Cover

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Title Page, copyright

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Contents

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Illustrations

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pp. xi-xii

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Acknowledgments

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pp. xiii-xiv

I would like to thank my editor and friend, Gary Dunham, for inspiration, courage, and wonderfully generous support of this work, without which I would be hard-pressed to have arrived here blessed; Wesley Black Elk for friendship...

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Chapter 1. Of Seeds

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pp. 1-14

I descend frommobile and village peoples, interracial, ingenious, adventurous, and bold. None famous, none of any more than humble means, though in this great ancestral river thoroughly bloodstreamed true, Iamborn fromthose so devoted...

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Chapter 2. From Winds

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pp. 15-44

My father’s remarkable commitment to telling about our past surrounded us with stories, real, meaningful tales of identity that gathered us up like strands in our paternal grandmother’s handmade rag rugs, pulling and binding us together..

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Chapter 3. When Fire and Water Meet

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pp. 45-68

One summer nightmy father woke us fromhard sleep and persuaded Pumpkin, my brother, and me to follow him out back. Shooting and falling stars blazed burning, fleeting paths across the entire Southern Plains sky, so many that you could barely imagine...

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Chapter 4. Ashes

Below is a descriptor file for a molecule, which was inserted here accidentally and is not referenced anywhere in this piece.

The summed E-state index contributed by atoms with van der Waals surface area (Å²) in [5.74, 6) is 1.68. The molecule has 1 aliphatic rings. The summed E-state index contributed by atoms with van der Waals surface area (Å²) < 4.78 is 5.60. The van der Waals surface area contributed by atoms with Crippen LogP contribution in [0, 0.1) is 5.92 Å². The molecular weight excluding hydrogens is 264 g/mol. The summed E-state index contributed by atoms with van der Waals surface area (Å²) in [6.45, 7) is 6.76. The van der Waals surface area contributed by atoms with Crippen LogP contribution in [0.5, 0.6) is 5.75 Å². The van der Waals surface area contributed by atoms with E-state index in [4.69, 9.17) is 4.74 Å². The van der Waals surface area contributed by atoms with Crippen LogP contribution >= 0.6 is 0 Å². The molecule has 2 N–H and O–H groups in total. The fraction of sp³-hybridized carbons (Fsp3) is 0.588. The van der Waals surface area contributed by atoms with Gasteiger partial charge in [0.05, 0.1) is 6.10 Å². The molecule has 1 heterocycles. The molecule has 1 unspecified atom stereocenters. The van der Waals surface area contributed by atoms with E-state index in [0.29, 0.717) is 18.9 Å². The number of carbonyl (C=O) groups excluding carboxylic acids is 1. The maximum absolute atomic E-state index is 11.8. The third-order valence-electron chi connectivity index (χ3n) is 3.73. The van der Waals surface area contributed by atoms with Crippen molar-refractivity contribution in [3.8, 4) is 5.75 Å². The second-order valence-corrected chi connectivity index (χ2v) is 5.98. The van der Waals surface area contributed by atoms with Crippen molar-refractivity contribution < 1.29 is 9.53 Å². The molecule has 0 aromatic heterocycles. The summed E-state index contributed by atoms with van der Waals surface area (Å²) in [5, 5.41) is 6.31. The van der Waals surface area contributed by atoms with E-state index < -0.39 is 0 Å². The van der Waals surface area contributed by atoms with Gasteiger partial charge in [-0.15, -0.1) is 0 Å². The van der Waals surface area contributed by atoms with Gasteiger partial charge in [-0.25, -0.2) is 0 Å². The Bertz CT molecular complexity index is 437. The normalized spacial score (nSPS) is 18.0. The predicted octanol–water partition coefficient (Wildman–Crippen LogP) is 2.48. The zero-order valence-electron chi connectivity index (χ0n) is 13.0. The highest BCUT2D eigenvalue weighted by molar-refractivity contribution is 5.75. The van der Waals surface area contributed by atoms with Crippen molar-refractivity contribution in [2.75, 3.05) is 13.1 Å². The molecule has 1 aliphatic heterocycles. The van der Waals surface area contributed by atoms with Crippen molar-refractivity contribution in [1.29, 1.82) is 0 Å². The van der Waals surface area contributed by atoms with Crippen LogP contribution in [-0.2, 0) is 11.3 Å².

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pp. 69-94

I have often heard that near each positive a negative lies waiting to attach itself. And, often, when faced with undesirable realities we are forced to make decisions. Sometimes, depending on our personal situations and perhaps because of the plain biophysics involved in life and living even though we may...

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Chapter 5. Back to the Lands

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pp. 95-122

Deep metallic thuds wake me. I am lying on blue foam rubber rolled over flattened Nash seats, my thirty-dollar Rebel Rambler pulled up tight between thick willows bordering the stream and a Visqueencovered plant bed. It is morning, more or less, somewhere around 4:30 a.m., the time dew hangs on mustard...

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Chapter 6 Oceans, Rivers

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pp. 123-160

The Carolina coast seemed foreign in 1979, although my sister and I had spent a weekend there years before, and I had surf-cast once off tobacco season. The land meeting the sea bore a certain unfamiliar strangeness.Having known only plains and woodlands, I believed oceans heldmystery dissimilar enough to afford change...

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Chapter 7. Crossings

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pp. 161-198

My Huron grandmas (Lucy and Paulina) were more than familiar with canoeing prior to meeting their French-Canadian men (Tremblais and Gervaisse), both sailors and traders. For a while they traveled, fought, and worked on waterways from Quebec to New York, to Michigan, and to Illinois....